THE Shay Catholic farming family has felt the full force of Queensland floodwaters – the shock of a rapidly rising river and watching their property going under, but also the generous spirit of a rural community.
Andy and Susan Shay, their four children and two farm dogs huddled together in the dark for three hours on the back of a truck as waters from ex-Cyclone Debbie rapidly engulfed their farm on the outskirts of Beaudesert, 70km south of Brisbane.
They were preparing to climb from the truck onto their roof when an emergency rescue team plucked them to safety.
“My family has been here for generations and we have never seen anything like the force of this water,” Mrs Shay said.
The next day, the family returned to their mud-soaked farm to find parishioners from St Mary’s Church, Beaudesert, arriving to pitch in to help clean up.
“They’ve just been extraordinary,” Mrs Shay said. “All the families that attend our regular Mass at St Mary’s have been out here for the whole weekend helping us to clean up.
“Mums and dads and children. They all came to help. Baking, making lunches, getting mud all over them.”
Parish priest Fr Michael McKeaten also paid the Shay family a visit to offer support.
The flood has had a big impact on his parish, one of the largest in the Brisbane archdiocese.
“People here are very resilient,” Fr McKeaten said, assessing the mood of his community.
“God is there for us. God will help us. God also brings us together to help our faith.”
The Shays are raising their four children as the fourth generation of a farming family on their Bromelton House Road property, which runs along the banks of the Logan River.
In the wake of Cyclone Debbie, they were shocked at how quickly floodwaters rose to engulf an entire farming community.
“It all happened so suddenly,” Mrs Shay said.
“We certainly weren’t expecting it to be as big as it was – about a metre higher than my family has ever seen it before.”
There was another surprise as a fast-water rescue dinghy delivered the Shays to higher ground – a TV crew was waiting to interview the family live on the nationally broadcast Sunrise program.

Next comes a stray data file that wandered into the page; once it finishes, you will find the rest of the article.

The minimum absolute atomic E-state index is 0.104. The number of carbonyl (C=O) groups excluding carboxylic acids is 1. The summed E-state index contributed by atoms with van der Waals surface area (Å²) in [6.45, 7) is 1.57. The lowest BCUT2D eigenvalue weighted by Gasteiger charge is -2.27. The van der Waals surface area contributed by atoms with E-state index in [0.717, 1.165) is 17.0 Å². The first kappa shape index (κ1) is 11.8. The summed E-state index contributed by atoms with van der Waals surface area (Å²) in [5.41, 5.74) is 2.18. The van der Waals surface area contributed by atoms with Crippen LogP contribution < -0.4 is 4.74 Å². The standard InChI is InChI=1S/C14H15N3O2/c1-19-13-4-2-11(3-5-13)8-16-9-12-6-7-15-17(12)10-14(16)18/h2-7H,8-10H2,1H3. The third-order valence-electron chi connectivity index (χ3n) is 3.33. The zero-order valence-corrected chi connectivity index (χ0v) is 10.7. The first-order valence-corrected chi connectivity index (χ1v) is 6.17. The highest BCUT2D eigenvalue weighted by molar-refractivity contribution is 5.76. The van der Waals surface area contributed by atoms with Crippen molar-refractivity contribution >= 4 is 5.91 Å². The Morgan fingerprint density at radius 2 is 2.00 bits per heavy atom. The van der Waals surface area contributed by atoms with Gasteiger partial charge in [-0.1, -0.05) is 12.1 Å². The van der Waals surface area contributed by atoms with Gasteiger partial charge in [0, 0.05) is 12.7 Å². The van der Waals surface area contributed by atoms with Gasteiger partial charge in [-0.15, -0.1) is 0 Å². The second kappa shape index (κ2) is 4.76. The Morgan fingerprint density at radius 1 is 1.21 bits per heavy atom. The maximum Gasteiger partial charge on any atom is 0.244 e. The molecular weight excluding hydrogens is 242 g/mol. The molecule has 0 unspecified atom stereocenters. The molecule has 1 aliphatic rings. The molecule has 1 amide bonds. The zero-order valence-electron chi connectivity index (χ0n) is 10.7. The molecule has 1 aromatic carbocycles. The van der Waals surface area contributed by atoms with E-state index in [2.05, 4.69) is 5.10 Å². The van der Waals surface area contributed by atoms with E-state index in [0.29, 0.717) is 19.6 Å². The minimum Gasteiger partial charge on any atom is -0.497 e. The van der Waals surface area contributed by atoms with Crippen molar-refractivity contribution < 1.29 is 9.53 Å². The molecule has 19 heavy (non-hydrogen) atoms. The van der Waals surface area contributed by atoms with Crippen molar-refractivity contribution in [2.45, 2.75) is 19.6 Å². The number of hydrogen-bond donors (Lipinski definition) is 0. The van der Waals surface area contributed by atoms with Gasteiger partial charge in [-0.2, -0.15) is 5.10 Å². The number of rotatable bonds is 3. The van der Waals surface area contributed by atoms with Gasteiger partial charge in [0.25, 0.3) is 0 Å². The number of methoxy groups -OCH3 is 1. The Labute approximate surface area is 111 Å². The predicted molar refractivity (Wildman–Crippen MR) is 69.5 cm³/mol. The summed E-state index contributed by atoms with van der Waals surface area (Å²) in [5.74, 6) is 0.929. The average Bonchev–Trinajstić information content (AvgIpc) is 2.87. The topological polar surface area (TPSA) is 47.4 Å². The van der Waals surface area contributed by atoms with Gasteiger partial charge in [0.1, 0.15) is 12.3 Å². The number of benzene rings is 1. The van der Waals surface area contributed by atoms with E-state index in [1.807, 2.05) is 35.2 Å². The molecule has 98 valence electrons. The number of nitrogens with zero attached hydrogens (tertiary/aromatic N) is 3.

“There was a time when it was pretty scary because it was still dark, but they’re all good kids,” Mrs Shay told Sunrise. “We’ve got a long road to get everything back to operating.
“Now, we’re going in to town with our family for a cup of coffee.”
The Shays have set up a poultry farm and run cattle on the site of an old family dairy of Mrs Shay’s parents Brian and Judith Manderson.
Their poultry sheds usually house 240,000 birds, but the chickens had been sent to market.
“Thank God that we didn’t have any chickens in. So we didn’t suffer any losses in that respect,” Mrs Shay said. “But we still have a long way to getting our farm operational again.”
About 100 head of cattle from the Shays’ farm fled the floodwaters to higher country. Slowly the cattle have returned.
The Shays are among more than 5000 people rescued by the Queensland SES after Cyclone Debbie struck land near Airlie Beach on March 28 and caused widespread flooding and damage.
A massive clean-up was also underway in nearby Logan, which was inundated downstream from Beaudesert.
In Beenleigh, St Patrick’s parish priest Fr Joseph Kanatt inspected the damage at Trinity College. The covered basketball courts and sportsfields were covered in mud as floodwaters receded, but classrooms built on higher ground were unscathed.
Surrounding streets close to the river were muddied, and had mounting piles of debris and rubbish.
Queensland Premier Annastacia Palaszczuk said it could take months for the state to recover from the storm, with the financial cost still to be fully assessed.